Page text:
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Video Juke Box Supplier Cleared

4 Apr, 2007 By: Jessica Wolf

Home theater company Kaleidescape has beaten the DVD Copy Control Association in California Superior Court.

Last week, Judge Leslie C. Nichols of the Santa Clara Superior Court ruled that Kaleidescape is in compliance with the DVD Copy Control Association's license to the Content Scramble System (CSS).

In his decision, Judge Nichols noted Kaleidescape's good faith efforts to ensure that it is in compliance with CSS.

“The company, far from attempting to do anything bad, seems to have internal procedures to carry out what they say they're trying to do, which is to proceed in an entirely compliant, lawful and ethical way,” he wrote.

Kaliedescape manufacturers a $30,000 home theater network system with a “juke box” that allows users to copy, store and disseminate commercial DVDs. DVD and CD content that Kaleidescape users own and load into their home server provided by the company cannot be shared or distributed via the Internet.

“Kaleidescape has been operating in the shadow of the DVD CC's allegations for over three years,” said Michael Malcolm, founder, chairman and CEO of Kaleidescape, in a statement. “We are gratified that after hearing all of the evidence, the judge has completely vindicated our position.”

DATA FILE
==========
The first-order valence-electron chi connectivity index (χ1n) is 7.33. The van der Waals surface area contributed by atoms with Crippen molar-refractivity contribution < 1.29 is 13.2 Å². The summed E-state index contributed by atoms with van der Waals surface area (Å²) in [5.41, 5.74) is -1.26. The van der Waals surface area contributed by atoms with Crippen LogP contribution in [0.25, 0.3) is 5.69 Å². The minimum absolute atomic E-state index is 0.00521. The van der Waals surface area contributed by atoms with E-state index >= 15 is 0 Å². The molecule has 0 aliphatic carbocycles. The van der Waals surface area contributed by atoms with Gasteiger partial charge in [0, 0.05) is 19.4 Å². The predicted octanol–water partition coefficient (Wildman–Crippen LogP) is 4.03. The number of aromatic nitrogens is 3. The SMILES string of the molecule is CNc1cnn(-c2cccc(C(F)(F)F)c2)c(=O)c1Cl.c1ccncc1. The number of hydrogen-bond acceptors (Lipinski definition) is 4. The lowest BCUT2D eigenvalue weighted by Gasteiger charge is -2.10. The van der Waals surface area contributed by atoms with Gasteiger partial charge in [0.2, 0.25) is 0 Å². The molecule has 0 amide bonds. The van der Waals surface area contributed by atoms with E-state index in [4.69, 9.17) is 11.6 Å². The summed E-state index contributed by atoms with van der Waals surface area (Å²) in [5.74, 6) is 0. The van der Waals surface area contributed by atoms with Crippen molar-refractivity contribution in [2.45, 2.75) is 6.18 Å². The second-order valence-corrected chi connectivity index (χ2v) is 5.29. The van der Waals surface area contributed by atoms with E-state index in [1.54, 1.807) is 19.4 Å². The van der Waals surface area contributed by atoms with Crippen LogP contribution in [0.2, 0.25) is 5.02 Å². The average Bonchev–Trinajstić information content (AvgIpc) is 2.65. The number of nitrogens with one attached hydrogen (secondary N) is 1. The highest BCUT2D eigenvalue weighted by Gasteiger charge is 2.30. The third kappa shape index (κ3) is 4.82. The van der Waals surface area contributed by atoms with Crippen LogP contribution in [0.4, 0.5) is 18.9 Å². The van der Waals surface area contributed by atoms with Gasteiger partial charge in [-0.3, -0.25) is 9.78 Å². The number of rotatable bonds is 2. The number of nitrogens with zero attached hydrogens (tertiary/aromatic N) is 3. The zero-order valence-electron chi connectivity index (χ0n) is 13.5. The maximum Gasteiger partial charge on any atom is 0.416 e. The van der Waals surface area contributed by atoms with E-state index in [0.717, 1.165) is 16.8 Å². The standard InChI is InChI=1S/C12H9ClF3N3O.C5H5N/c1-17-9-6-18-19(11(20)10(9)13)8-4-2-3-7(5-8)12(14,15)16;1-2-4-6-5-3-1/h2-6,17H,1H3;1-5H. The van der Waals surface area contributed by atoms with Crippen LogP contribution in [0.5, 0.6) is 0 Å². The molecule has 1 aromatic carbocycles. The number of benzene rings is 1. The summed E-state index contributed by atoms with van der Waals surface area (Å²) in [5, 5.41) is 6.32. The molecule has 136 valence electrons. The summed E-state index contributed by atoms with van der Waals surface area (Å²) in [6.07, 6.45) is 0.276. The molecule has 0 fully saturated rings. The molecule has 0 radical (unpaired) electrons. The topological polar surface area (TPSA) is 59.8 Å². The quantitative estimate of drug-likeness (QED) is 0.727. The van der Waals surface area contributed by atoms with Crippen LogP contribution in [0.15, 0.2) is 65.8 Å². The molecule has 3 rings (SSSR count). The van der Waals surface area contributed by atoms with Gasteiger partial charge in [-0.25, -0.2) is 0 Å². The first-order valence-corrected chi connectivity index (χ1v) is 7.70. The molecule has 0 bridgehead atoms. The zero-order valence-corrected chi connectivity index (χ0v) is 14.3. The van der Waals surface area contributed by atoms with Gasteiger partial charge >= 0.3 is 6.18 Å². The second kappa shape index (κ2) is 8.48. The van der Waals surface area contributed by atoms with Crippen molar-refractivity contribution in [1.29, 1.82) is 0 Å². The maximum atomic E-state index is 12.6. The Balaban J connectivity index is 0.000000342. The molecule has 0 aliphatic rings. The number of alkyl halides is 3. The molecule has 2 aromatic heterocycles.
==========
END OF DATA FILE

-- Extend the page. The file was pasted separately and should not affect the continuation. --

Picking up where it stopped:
In 2004, the DVD Copy Control Association slapped Kaleidescape with a breach of contract lawsuit.

Since 2002, Mountain View, Calif.-based Kaleidescape had procured licenses with the association to allow its system to navigate the CSS copy-protection code, and copy and store content from a commercial DVD onto its server.

According to terms of the agreement, licensed manufacturers were prohibited from producing and selling products that thwarted any CSS protections, including the one requiring the user to have the original DVD in the drive during authentication and playback.

In the complaint, the association alleged that content copied to the Kaleidescape server remained playable without the physical presence of the original DVD and thus constituted a breach of the CSS license.

In a statement released following the court ruling March 30, William Sloan Coats, the attorney for DVD CCA, said the group will likely appeal the decision.

“In its contract with DVD CCA, Kaleidescape — like all CSS licensees — agreed to use CSS for its intended purpose: preventing users from making copies of copy-protected material,” he said. “Kaleidescape's system does the opposite — it facilitates the copying of CSS-protected DVDs onto a hard drive so content can be viewed without the original disk. We will evaluate our options for next steps and then make a final decision. But, an appeal is expected.”

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